The key to successfully leveraging real-time data is a different approach from the classic EDM model of creating the security master data source. Unlike the daily download and reconciliation, systems must now be able to respond to real-time user requests for information. MiFID II regulation, for example, presents the need for organisations to retrieve a specific set of data including, but not limited to, International Securities Identification Numbers (ISINs) for OTC derivatives, and Traded on a Trading Venue (TOTV) and underlying assets Traded on a Trading Venue (uTOTV) flags for new as well as existing OTC instruments.
To support these needs, the ANNA Derivatives Service Bureau (DSB) announced its financial data service, which requires users to supply product definition and further input attributes to the ANNA DSB via a RESTful API or the FIX Protocol. In response, an EDM solution must capture system requests related to client set up or instrument in real time, then verify whether or not the requests can be serviced from an existing data set, to prevent an unnecessary and costly hit on an external source, and only go out to look for the additional data from the ANNA DSB when needed.
It is this ability to continuously listen to requests and screen each one before seeking any additional external data that will be key to efficiently and cost effectively managing a real-time data model.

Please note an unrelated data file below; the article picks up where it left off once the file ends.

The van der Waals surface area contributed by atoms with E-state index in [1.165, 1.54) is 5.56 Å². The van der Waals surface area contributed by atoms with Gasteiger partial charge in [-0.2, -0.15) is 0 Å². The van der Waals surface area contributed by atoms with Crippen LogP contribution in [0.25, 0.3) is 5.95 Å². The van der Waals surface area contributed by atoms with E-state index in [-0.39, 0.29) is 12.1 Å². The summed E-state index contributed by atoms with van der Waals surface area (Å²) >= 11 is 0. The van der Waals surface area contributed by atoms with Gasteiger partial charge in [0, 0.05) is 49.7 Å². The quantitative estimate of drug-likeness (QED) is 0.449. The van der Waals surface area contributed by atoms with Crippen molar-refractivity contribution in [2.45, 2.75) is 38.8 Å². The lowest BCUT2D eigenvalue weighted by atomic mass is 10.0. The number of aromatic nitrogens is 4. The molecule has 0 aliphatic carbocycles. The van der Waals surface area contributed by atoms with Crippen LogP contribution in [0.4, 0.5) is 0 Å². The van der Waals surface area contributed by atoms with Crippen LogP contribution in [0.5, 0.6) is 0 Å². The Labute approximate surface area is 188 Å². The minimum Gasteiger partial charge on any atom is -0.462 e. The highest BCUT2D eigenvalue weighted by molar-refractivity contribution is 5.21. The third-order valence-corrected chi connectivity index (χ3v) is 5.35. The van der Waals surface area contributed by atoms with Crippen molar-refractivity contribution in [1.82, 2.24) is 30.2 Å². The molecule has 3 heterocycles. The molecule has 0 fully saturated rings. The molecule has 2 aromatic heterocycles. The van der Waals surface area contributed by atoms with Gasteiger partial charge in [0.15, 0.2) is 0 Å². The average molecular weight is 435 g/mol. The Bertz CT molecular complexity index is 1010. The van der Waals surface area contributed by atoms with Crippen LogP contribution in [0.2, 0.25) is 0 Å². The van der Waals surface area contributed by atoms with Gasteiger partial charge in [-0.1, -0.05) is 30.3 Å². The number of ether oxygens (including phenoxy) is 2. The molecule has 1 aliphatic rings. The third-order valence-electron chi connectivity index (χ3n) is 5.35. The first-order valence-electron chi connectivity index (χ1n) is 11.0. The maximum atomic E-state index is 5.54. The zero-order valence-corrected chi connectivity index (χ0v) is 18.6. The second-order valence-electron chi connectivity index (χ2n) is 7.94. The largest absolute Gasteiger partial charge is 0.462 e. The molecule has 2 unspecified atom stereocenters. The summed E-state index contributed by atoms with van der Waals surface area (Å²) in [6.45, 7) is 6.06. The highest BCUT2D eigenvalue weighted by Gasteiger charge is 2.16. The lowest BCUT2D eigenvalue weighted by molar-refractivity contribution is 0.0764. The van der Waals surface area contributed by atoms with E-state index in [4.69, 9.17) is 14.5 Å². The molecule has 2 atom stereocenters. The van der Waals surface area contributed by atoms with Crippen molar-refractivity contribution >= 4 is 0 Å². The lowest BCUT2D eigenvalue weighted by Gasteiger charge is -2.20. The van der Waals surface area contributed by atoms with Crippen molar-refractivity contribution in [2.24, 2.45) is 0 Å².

Precision Data Sourcing
While the decision by data providers to increasingly leverage APIs to enable more interactive and continuous ad hoc individual data item requests has, in the main, been in response to regulatory change, this real-time system opens the door to a far more precise and relevant data sourcing model. With a real-time approach, organisations are able to actively source the specific data required as and when needed – which is very different to the current model of pre-emptively sourcing all and any data that may or may not be used, and storing it in a warehouse.
The most obvious benefit, of course, is that data is refreshed in real time, based on a trigger from the business and avoiding the risk of the data loaded into the warehouse becoming out of date. In addition, however, data vendors are now by default moving away from the previous blunt delivery models where data was bundled up into, for example, all European equities or all North American corporate bonds. Now, the option is to cherry pick just the specific instruments or data elements required, reducing the volume of data both purchased and stored.